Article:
Friday, August 09, 2013

Alex Rodriguez and the Biogenesis Scandal

Let me say upfront, as a lifelong Yankee fan and an admirer of Derek Jeter's character, I've always rooted against Alex Rodriguez. There was a time I believed he was naturally a great shortstop, but he was in Seattle, and for about as long as he's played, New York has had the solid-fielding, much more composed Jeter at shortstop.

When 2003 ALCS hero third baseman Aaron Boone went down with a boneheaded pickup basketball injury, I didn't see Alex and Derek on the same team. A-Rod wasn't a third baseman. He would have to voluntarily move to third for the chance at a championship. That was a lot to ask of a star who commanded MLB's richest contract, crippling the Texas Rangers. I didn't think he'd make the switch, but he did. From his months of yips at third, though, I can only assume he didn't come to terms with the switch for some time.

Then there were the rumblings that Derek didn't embrace Alex as a teammate. There was the speculation that if Derek only showed more approval, Alex would feel more comfortable and get back to being MLB's best all-around player. I thought, if Alex really was the best, he wouldn't need anyone's approval to play well. He would play well because that's who he was.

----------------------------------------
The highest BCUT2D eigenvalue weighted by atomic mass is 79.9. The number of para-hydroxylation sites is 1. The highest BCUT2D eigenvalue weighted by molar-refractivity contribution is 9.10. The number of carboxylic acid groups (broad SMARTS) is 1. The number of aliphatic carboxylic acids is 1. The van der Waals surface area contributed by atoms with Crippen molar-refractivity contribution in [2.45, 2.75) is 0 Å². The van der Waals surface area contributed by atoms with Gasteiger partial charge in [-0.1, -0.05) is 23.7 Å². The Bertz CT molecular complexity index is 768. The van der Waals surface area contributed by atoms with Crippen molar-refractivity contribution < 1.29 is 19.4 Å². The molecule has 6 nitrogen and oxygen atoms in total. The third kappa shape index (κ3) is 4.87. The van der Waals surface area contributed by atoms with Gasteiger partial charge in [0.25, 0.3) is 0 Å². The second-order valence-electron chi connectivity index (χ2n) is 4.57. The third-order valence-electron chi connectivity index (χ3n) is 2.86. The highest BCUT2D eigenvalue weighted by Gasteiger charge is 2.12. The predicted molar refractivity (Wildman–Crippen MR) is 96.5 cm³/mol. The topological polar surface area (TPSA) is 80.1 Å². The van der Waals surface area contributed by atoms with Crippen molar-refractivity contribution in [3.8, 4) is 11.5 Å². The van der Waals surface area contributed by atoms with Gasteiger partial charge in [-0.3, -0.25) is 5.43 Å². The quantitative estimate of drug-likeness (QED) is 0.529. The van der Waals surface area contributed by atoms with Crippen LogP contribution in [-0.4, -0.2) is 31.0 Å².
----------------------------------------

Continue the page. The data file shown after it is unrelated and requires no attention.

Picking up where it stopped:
Then came his admission of buying and taking performance-enhancing drugs while with the Rangers. Because MLB had no penalties for the drugs at the time, he couldn't be punished retroactively. Even though I'd never warmed to Alex, I was disappointed to hear he had used.

Finally in 2009, Alex seemed comfortable with himself and came through when the Yankees needed him, helping them to a twenty-seventh championship. I still was no fan of his, but I respected him as someone who had come back from rock-bottom.

Little did I know he would be caught in another, potentially more damning drug scandal. That said, I think his 211-game suspension is unfair by MLB's current 50- and 100-game standards for PED violations. It does show how seriously MLB takes Alex's alleged actions, and if the players' union has genuinely come out against PED use, stiffer penalties will be written into the next collective bargaining agreement. I'd like to see full-season suspensions for first offenses, lifetime bans for second offenses.

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